Rachel Haywire, a Splice Today contributor who is (actually) running for president and gives her occupation as "futurist," was there to catch some of the sparks that flew when Kanye West began preaching to his choir. Her article is here. If you see a picture of a fat, underdressed Kanye, staring at his shoes like he's spent the whole day mopping up other people's sick, you're in the right place.
"What happens when celebrities go Christian?" Haywire asks. I assume she's referring to "real" celebrities, not the countless people who are famous specifically for being Christian. I'm thinking of (for example) the people who make those "documentaries" proving that God is real. I'm thinking of Rick Warren, Joel Osteen, and anyone else who’s nationally syndicated, stadium-ready, and called to transform the lives of listeners like you. God was already plenty big without Kanye, but Kanye's the new enabler for critics itching to write about religion-as-pop-culture. He's "becoming his own personal Jesus in the tradition of Depeche Mode." He's letting Jesus take the wheel, in the tradition of Carrie Underwood, because there's something in the water.
Kanye’s in a state of holy denial, sacred desperation, and artistic decline. Jesus Is King is another rotten testament we'll end up shelving alongside Bob Dylan's Saved, T. S. Eliot's "Ash-Wednesday," and all the other works by latter-day Jesus freaks who just had to ascend the nearest tabernacle to avoid dying of art for art's sake.
Haywire wants to know if Kanye's album can shift the "cultural hegemony... into a higher realm" through "'hip' Christianity." I want to grab her by the lapels and make her listen to the entire Jars of Clay discography. That's the only way to learn exactly how awful Christian groupthink sounds when it's trying to be cool. It's more sportsmanlike, though, to bust out a still-pristine copy of Seven Swans, the Sufjan Stevens album about being simultaneously Christian and indie. Stevens is completely in awe of those old Bible stories; he gasps audibly every time he thinks about Abraham preparing to set Isaac on fire in the name of the Lord. Seven Swans is beautiful; finger-picked and misty, it's as hip as they come, by any standard. It's also obscure and forgotten. Admit it: when Sufjan asked, "Can I get a witness?" we answered, "No."
Haywire calls Kanye's audience a "demography," but this is no cultural moment we're witnessing. Kanye is simply squandering, all at once, the credibility he's earned. There's a certain self-destructive relish that a wordy artist feels when he gives in to generic sentiments. On every one of these "Kanye" tracks, you can hear America's favorite maverick giving conformity a try: "It's a hard road to Heaven... in the Father, we put our faith ...King of the Kingdom," he sings (...I'm sad to report). Instead of writing actual lyrics, Kanye has recorded 11 dead-on impressions of a bleary, divorced Men's Group leader trying to make conversation after four cups of eggnog. Then Kanye, the pious maestro, humbly steps back. He gives Kenny G center stage, and Kenny delivers a soothing, melodious saxophone solo that brings new meaning to the term "cry for help."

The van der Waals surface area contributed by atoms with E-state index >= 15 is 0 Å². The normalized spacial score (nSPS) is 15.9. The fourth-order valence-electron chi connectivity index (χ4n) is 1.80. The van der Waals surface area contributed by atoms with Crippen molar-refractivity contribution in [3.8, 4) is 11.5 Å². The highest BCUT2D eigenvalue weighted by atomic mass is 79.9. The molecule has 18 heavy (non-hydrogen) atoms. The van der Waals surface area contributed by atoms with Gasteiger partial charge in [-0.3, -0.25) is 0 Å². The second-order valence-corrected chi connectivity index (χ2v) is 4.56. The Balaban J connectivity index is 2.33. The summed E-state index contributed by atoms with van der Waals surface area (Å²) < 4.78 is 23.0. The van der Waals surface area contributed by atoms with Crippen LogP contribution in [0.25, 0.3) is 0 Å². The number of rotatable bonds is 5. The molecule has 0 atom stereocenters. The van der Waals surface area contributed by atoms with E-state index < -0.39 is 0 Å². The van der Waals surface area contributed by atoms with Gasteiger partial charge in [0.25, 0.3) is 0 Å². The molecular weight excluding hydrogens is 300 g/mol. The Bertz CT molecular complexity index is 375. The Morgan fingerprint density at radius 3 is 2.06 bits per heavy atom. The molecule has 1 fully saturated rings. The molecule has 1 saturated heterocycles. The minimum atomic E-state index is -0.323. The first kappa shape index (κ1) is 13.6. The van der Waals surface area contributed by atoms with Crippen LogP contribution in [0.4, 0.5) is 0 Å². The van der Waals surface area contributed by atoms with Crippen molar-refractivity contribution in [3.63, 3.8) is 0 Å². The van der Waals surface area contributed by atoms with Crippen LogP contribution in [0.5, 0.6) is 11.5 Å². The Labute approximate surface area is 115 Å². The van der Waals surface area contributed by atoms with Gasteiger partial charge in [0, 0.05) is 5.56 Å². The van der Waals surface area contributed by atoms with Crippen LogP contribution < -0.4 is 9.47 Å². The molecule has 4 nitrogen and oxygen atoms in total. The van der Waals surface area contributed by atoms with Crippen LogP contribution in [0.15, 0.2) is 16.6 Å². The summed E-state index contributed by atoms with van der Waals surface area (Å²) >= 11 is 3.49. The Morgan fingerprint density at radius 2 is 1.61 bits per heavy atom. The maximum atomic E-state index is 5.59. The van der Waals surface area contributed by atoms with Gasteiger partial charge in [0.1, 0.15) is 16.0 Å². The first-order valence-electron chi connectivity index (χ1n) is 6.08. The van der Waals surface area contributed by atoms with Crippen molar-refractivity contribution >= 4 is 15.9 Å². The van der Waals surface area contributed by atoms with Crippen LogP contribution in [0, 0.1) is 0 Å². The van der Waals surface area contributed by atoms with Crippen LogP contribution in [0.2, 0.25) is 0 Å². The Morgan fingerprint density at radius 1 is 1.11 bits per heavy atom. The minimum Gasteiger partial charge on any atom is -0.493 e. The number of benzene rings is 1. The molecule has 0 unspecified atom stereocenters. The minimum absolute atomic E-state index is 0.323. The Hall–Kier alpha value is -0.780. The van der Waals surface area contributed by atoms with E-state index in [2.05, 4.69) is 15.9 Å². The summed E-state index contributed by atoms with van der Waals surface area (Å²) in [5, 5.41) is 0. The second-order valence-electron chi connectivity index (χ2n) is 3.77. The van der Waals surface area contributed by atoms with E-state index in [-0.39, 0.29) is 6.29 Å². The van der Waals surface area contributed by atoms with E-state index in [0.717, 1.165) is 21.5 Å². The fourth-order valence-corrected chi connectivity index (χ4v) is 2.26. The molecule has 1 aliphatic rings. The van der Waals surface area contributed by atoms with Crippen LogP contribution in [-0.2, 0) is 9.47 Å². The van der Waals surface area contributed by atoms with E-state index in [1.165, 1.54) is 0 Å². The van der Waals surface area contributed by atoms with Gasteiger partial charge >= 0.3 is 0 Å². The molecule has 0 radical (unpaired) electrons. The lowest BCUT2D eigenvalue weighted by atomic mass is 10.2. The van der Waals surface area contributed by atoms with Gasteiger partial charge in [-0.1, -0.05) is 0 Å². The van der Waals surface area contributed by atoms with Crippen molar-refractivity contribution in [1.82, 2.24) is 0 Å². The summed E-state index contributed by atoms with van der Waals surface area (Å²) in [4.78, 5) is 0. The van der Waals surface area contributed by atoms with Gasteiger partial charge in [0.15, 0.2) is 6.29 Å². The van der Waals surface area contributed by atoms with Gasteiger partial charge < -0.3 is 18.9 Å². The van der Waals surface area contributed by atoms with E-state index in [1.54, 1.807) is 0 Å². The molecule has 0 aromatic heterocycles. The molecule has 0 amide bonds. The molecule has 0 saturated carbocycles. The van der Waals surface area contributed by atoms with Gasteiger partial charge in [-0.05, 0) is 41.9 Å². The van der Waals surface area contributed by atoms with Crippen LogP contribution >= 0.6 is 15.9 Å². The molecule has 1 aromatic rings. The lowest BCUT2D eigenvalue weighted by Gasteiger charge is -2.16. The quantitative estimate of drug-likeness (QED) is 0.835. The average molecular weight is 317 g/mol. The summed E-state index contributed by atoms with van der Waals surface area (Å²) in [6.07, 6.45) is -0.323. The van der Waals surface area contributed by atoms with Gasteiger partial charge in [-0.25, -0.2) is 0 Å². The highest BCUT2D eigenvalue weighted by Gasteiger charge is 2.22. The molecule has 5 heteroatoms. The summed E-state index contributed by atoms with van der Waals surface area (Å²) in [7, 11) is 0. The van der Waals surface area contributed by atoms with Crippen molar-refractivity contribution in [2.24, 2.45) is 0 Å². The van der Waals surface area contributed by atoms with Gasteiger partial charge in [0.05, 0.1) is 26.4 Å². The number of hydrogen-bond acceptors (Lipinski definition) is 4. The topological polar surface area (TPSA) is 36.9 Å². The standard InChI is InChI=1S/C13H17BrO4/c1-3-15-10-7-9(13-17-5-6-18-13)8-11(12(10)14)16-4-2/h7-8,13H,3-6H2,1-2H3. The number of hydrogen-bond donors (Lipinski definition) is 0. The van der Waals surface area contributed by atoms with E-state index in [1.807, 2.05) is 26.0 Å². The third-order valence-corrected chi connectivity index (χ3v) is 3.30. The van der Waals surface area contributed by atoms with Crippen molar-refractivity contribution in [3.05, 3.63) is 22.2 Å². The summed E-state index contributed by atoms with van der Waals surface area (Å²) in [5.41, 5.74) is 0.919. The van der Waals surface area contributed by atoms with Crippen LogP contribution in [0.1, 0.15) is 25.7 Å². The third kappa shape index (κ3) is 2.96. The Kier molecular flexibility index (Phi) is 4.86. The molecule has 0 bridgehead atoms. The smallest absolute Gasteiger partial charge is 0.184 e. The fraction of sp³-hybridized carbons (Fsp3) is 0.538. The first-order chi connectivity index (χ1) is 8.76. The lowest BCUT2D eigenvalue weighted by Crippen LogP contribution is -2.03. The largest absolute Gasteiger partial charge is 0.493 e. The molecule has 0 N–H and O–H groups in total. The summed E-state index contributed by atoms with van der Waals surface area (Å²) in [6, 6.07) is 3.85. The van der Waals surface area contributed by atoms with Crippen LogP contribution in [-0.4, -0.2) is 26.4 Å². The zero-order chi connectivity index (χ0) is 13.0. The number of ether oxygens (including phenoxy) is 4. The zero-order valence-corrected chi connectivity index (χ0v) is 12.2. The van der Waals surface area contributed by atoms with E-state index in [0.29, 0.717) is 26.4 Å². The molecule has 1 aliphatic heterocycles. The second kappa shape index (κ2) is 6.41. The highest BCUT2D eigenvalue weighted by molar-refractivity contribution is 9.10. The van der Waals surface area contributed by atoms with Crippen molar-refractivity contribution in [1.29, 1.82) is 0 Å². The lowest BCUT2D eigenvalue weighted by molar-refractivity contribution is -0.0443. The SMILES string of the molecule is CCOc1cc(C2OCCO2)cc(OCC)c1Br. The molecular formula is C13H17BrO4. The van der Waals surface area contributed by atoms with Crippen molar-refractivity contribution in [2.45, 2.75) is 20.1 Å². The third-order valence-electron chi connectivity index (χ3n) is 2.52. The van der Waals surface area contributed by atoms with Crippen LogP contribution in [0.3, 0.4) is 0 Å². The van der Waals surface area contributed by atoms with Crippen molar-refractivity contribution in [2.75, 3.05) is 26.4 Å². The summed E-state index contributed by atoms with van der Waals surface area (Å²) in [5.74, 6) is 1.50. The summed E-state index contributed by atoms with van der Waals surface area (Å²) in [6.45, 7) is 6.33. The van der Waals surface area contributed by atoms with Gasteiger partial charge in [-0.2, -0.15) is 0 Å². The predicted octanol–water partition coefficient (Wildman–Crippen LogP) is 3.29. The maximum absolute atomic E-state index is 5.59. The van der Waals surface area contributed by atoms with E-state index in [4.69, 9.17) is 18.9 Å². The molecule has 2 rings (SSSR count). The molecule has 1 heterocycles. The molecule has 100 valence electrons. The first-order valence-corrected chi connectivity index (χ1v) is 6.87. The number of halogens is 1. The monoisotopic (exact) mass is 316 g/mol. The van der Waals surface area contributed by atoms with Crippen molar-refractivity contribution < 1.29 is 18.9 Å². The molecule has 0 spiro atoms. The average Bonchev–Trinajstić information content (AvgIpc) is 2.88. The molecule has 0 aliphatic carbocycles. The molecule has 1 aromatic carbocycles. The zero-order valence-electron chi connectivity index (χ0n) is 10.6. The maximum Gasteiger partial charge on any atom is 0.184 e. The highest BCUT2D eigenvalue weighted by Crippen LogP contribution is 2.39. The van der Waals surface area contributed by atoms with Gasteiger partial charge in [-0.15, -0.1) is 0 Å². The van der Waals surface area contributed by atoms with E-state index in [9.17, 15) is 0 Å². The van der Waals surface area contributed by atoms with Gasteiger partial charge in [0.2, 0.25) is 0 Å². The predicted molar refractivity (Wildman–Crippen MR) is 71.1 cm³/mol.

On Yeezus, every sound effect deepened the effect of Kanye's boiling rage and uncontrollable ego. Here, on the other hand, every track falls somewhere between dissonant experimentation and shopworn clichés. For instance, if you hear a pitchy, distorted choral sample, you can bet it will be immediately followed by an awkward, earnest chorus. Why is that (slightly) futuristic intro even there, you ask? As a conversation piece for suckers, so they can applaud the emperor's new clothes. Kanye quotes incessantly from his own previous hits on this album; he even trots out his catchphrase "on sight!" from Yeezus. One some level the whole enterprise is horribly cynical. This is why, sooner or later—try as you might to be open-minded—your stomach will turn.
Kanye is rich enough, famous enough, and young enough to survive his own album. He can get a divorce from Jesus in private, far away from our prying eyes. Like all celebrity uncouplings, it’ll be quickly forgiven, especially if he’s polite about his ex. There will be some people who’ll keep urging Kanye and Jesus to get back together. But the payoff will come when Kanye looks back and mocks what he's done so badly here. That will be a great album. It'll be a Second Coming of the old, unrepentant Yeezy. W. B. Yeats once observed, speaking of no one in particular, that "the best lack all conviction, while the worst/Are full of passionate intensity." We live nowadays among feeble saints and incandescent sinners. Kanye West is this pairing personified. He’s a little bit of both.